When you hear the word trust fund, you most likely imagine a wealthy family passing down their assets to their children for generations. However, this is a common misconception about trust funds. You do not have to be wealthy to have one.
What is a Trust Fund?
A trust fund is a legal entity that can hold property on behalf of a person or a group. If you are the person who’s creating a trust fund, you’re called the grantor, trustor, settlor or trust maker. If you set up a trust through your will, you may also be called the testator or decedent.
As a grantor, you decide the rules behind the trust and choose what property the trust will own (by transferring assets into the trust’s name). The person you want to receive your money or property is your beneficiary.
If you are a beneficiary of a trust, gaining property doesn’t necessarily mean that you have the right to do anything you want with it. Depending on the rules set forth, there may be restrictions on what you are able to do with the property – such as renting or selling. There may also be an age restriction on the property stating that it can’t be inherited or used until the beneficiary is of a certain age.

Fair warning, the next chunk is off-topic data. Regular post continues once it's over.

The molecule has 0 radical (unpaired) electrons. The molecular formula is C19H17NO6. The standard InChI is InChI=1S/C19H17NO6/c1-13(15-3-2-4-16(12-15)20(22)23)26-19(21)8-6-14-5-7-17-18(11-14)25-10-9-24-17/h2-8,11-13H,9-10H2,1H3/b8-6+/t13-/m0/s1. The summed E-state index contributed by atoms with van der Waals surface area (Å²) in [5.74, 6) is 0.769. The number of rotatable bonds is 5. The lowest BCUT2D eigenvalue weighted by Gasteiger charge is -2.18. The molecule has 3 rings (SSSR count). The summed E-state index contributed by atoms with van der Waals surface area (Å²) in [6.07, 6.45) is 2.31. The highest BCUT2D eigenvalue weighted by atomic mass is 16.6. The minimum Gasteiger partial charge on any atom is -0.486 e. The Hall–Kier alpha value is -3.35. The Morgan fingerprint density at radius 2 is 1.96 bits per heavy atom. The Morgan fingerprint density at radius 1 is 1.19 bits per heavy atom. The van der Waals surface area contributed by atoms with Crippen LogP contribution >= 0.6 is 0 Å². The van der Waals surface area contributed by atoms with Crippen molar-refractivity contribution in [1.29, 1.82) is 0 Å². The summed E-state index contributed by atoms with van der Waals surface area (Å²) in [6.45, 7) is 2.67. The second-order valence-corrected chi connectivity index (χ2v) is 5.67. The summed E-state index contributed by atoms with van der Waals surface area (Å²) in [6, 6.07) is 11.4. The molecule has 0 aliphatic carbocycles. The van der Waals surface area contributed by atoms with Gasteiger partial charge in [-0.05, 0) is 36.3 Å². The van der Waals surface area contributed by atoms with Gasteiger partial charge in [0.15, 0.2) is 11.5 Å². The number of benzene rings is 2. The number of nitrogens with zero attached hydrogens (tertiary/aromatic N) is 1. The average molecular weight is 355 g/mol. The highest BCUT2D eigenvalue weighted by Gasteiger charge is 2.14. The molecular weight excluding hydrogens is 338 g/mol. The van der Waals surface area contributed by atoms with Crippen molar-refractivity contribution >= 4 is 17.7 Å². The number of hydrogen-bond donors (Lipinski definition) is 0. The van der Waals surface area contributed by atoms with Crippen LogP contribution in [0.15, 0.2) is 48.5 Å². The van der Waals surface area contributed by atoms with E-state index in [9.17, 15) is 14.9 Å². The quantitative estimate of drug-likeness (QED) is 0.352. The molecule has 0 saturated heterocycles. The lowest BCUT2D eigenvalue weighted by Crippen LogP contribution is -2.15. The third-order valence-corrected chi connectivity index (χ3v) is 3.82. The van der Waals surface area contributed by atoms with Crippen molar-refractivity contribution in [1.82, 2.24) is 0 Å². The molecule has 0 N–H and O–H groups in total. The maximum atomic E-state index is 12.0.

Related Article: Types of Trusts: Choosing the Right One
How Does a Trust Fund Work?
A trust is a legal entity that can hold most assets such as real estate, bank accounts, investment accounts, business interests, and life insurance policies. Depending on the type of trust chosen and the rules the grantor sets forth, it will determine who the assets will be distributed to and how their annual income, money, or property will be transferred to their heirs or charity.
A trust is created when the trustor lays out the terms of the trust in writing. The document that contains the terms is typically known as the trust instrument, declaration of trust, or deed of trust. In a testamentary trust, the trust terms are included in the trustor’s last will and testament. On the other hand, a living trust usually requires its own trust instrument.
According to MoneyCrashers, the type of information in a trust differs slightly depending on the type of trust being created and the trustor’s specific wishes, but there are some details that all trust instruments need to include:
- Name of the Trustor and Name of the Trust
- Trust Description
- Trustee and Beneficiary
- Trustee Duties and Abilities
- Death or Incapacitation
- Trust Property
Related Article: How Can I Help My Parents Set Up a Living Trust?
Do you have more questions about trust funds? Let us know!
Marcia L. Campbell, CPA is committed to helping each client plan for the personal and financial decisions that need to be made for the future. Marcia’s team has a genuine interest in your well-being and a well-established list of services to help guide you through this process.
If you need help, please contact us by filling out a Contact Form or giving our office a call at +1(951)686-3608.